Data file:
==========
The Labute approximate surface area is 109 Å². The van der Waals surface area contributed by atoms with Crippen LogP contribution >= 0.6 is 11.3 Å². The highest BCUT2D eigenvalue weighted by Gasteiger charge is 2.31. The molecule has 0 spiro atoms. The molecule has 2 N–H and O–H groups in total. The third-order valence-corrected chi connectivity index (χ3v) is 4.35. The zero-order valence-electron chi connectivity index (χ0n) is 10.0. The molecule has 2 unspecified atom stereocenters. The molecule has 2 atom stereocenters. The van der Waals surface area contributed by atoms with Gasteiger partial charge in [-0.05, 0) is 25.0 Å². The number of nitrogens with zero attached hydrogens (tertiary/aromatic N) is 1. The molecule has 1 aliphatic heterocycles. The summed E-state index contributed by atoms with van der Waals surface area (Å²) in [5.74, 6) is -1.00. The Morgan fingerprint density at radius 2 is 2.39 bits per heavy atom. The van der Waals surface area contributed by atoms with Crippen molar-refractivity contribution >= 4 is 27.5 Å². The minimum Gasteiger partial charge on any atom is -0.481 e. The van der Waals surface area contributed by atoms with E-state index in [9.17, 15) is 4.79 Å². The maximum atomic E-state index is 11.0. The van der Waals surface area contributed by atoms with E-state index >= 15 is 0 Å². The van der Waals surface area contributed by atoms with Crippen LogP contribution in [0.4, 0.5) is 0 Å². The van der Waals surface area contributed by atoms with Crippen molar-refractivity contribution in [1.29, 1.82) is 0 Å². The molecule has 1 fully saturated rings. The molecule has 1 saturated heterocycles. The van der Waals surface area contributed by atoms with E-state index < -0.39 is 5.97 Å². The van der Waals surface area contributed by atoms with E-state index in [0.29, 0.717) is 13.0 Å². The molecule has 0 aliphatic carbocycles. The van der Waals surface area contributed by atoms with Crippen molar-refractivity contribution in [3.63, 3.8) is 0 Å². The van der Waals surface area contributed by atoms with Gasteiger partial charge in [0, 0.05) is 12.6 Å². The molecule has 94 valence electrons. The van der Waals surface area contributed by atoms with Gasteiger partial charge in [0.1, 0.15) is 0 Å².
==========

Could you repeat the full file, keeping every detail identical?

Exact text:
The Labute approximate surface area is 109 Å². The van der Waals surface area contributed by atoms with Crippen LogP contribution >= 0.6 is 11.3 Å². The highest BCUT2D eigenvalue weighted by Gasteiger charge is 2.31. The molecule has 0 spiro atoms. The molecule has 2 N–H and O–H groups in total. The third-order valence-corrected chi connectivity index (χ3v) is 4.35. The zero-order valence-electron chi connectivity index (χ0n) is 10.0. The molecule has 2 unspecified atom stereocenters. The molecule has 2 atom stereocenters. The van der Waals surface area contributed by atoms with Gasteiger partial charge in [-0.05, 0) is 25.0 Å². The number of nitrogens with zero attached hydrogens (tertiary/aromatic N) is 1. The molecule has 1 aliphatic heterocycles. The summed E-state index contributed by atoms with van der Waals surface area (Å²) in [5.74, 6) is -1.00. The Morgan fingerprint density at radius 2 is 2.39 bits per heavy atom. The van der Waals surface area contributed by atoms with Crippen molar-refractivity contribution >= 4 is 27.5 Å². The minimum Gasteiger partial charge on any atom is -0.481 e. The van der Waals surface area contributed by atoms with E-state index in [9.17, 15) is 4.79 Å². The maximum atomic E-state index is 11.0. The van der Waals surface area contributed by atoms with E-state index >= 15 is 0 Å². The van der Waals surface area contributed by atoms with Crippen LogP contribution in [0.4, 0.5) is 0 Å². The van der Waals surface area contributed by atoms with Crippen molar-refractivity contribution in [1.29, 1.82) is 0 Å². The molecule has 1 fully saturated rings. The molecule has 1 saturated heterocycles. The van der Waals surface area contributed by atoms with E-state index < -0.39 is 5.97 Å². The van der Waals surface area contributed by atoms with E-state index in [0.29, 0.717) is 13.0 Å². The molecule has 0 aliphatic carbocycles. The van der Waals surface area contributed by atoms with Crippen molar-refractivity contribution in [3.63, 3.8) is 0 Å². The van der Waals surface area contributed by atoms with Gasteiger partial charge in [0, 0.05) is 12.6 Å². The molecule has 94 valence electrons. The van der Waals surface area contributed by atoms with Gasteiger partial charge in [0.1, 0.15) is 0 Å².